In 1935, the Men's Bible Class under the leadership of their teacher, Miriam Downs, decided to excavate the basement, making more classrooms.  Much effort was expended, as most of the dirt had to be dug and hauled by hand, until there was head room enough for mules and drag pans.  The annex building, which added six new rooms, was built in 1955 using $10,487.52 willed to the church by Warnie Edge Phillips, a beloved Watkinsville School teacher.  This church and congregation grew to the point where in 1963 it became a station church, which meant that its preacher was no longer responsible for Ray's and Johnson's services as well.
The Watkinsville First United Methodist church sanctuary today.
The decision was made in 1981 to build a new larger church on 7.407 acres on New High Shoals Road, the fifth and present location of the Watkinsville First United Methodist Church.  Groundbreaking ceremonies were held in September of that year.  Phase 1, a Fellowship Hall, kitchen, nurseries and classrooms, was completed and consecration services were held by Bishop Joel McDavid on September 12, 1982.  On Easter Sunday, April 22, 1984, the groundbreaking ceremony was held for Phase 2.  On December 23, 1984 the sanctuary was consecrated and the large stained glass window behind the pulpit was dedicated in the memory of Mildred Dillard Bishop.  In December 1985, the stained glass windows were added to the front of the sanctuary and handbells were purchased with memorial funds provided by Phyllis Fluevog.  In 1987, pew Bibles were purchased and pew screens added in memory of Grady A. Oaks.   Joe Alspaugh encouraged the church to form an organization for its senior members and SUGAR (Still Useful Group of Active Retirees) was organized in the fall of 1989.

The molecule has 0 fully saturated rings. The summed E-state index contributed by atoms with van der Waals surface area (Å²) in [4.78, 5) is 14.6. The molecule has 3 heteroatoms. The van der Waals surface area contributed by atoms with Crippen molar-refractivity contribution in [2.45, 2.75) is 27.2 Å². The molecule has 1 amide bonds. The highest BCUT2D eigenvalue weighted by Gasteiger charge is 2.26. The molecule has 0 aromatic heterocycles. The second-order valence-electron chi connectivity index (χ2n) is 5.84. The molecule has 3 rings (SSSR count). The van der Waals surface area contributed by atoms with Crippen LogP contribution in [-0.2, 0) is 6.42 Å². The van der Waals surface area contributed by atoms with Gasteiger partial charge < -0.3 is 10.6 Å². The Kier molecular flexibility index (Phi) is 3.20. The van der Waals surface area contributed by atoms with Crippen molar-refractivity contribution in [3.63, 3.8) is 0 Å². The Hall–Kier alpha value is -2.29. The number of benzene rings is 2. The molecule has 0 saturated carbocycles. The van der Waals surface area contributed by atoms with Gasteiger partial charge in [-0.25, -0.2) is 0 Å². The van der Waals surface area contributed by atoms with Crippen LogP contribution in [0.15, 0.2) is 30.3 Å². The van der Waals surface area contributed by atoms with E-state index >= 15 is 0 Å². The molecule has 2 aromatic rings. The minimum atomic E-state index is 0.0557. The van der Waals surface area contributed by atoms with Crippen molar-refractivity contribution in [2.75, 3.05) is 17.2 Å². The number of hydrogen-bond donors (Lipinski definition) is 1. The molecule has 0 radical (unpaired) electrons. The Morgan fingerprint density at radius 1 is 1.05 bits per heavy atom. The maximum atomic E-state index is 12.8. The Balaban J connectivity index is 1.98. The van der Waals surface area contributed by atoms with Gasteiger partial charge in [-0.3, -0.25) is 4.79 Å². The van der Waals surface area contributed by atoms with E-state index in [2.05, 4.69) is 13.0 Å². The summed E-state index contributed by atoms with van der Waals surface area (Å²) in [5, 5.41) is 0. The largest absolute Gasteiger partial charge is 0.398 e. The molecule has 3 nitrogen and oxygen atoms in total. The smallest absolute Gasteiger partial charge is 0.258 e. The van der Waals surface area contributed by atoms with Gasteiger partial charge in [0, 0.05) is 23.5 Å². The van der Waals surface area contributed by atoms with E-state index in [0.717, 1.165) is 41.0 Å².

By 1992 the church's growth led to a task force to study the future space needs of the church.  Their February 1993 report that the church needed to start making expansion plans led to the establishing of a building committee. The process from this decision to a new addition was a long complicated one involving two different architects and plans that were accepted but delayed as the congregation worked up the courage to accept such a major challenge.  A   capital funds campaign with the theme of "Raising Faith, Raising Christians" was started in the fall of 1999, and another set of plans considered. The opportunity to purchase the Amborse property between the church and the bypass led to a final revision of the plans.  The official ground breaking ceremony for the addition to the church was held July 9, 2000.  The new classrooms were consecrated June 3, 2001.  A paved parking lot was created on the Ambrose property in the fall of that same year.  
The church went through a similar process of making plans and revising them before deciding on its current building project, which will add a new fellowship hall and space for the youth on the second floor.  Ground breaking was held January 10, 2010.

The church has always had a strong youth program.  Older members of the church have memories of work days that involved picking cotton to raise funds for missions  The generation of the 70's and 80's along with their parents have fond memories of cooking fried chicken to sell to the UGA fans who passed the church on their way to football games.  Youth have worked at concession stands in the UGA stadium.  Highlights for today’s youth have been the many mission projects for the Appalachian Service Project, River of Life and Habitat for Humanity.  A full-time Youth minister was hired in June of 1999.  Boy Scout Troop 80 has been sponsored by the church since 1980 and Girl Scouts have been meeting here since we moved.  They are responsible for the Scarlet UGA Bicentennial Oak in front of the church and the picnic tables.

Other highlights:  Sunday Schools have been mentioned since the 1850's. The first ladies group mentioned in church records was in 1875.  The current UMW began in 1892.  Methodist Men was chartered January 9, 1962 with Grady Oaks as president.  1991, new hymnals were purchased.  1999, the church bus was purchased & the puppet ministry started. 2000 First Camp, a program for kids after school began.

Membership of the church in 1875 was 59; in 2000 membership reached 575.  Today (2010) it is 750.